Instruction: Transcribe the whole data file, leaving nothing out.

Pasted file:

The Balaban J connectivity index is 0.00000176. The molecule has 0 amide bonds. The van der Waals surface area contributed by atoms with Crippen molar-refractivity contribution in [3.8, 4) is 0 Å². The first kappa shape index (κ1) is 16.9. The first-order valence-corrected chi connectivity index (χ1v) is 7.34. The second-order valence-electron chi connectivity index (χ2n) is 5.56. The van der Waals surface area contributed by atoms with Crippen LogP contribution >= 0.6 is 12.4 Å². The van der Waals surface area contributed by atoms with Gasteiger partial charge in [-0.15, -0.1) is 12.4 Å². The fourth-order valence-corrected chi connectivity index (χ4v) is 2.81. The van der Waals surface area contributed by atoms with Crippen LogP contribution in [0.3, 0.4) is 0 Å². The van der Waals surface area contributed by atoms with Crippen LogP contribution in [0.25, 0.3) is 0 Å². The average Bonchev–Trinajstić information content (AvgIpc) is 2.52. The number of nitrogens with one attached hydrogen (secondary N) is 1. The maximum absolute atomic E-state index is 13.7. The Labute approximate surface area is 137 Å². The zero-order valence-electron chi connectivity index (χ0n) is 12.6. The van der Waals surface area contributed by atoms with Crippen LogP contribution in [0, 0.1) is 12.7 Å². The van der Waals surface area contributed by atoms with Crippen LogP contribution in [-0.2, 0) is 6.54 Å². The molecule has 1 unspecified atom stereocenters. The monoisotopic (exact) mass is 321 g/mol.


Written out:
The Balaban J connectivity index is 0.00000176. The molecule has 0 amide bonds. The van der Waals surface area contributed by atoms with Crippen molar-refractivity contribution in [3.8, 4) is 0 Å². The first kappa shape index (κ1) is 16.9. The first-order valence-corrected chi connectivity index (χ1v) is 7.34. The second-order valence-electron chi connectivity index (χ2n) is 5.56. The van der Waals surface area contributed by atoms with Crippen LogP contribution >= 0.6 is 12.4 Å². The van der Waals surface area contributed by atoms with Gasteiger partial charge in [-0.15, -0.1) is 12.4 Å². The fourth-order valence-corrected chi connectivity index (χ4v) is 2.81. The van der Waals surface area contributed by atoms with Crippen LogP contribution in [0.3, 0.4) is 0 Å². The van der Waals surface area contributed by atoms with Crippen LogP contribution in [0.25, 0.3) is 0 Å². The average Bonchev–Trinajstić information content (AvgIpc) is 2.52. The number of nitrogens with one attached hydrogen (secondary N) is 1. The maximum absolute atomic E-state index is 13.7. The Labute approximate surface area is 137 Å². The zero-order valence-electron chi connectivity index (χ0n) is 12.6. The van der Waals surface area contributed by atoms with Crippen LogP contribution in [0, 0.1) is 12.7 Å². The van der Waals surface area contributed by atoms with Crippen LogP contribution in [-0.2, 0) is 6.54 Å². The molecule has 1 unspecified atom stereocenters. The monoisotopic (exact) mass is 321 g/mol.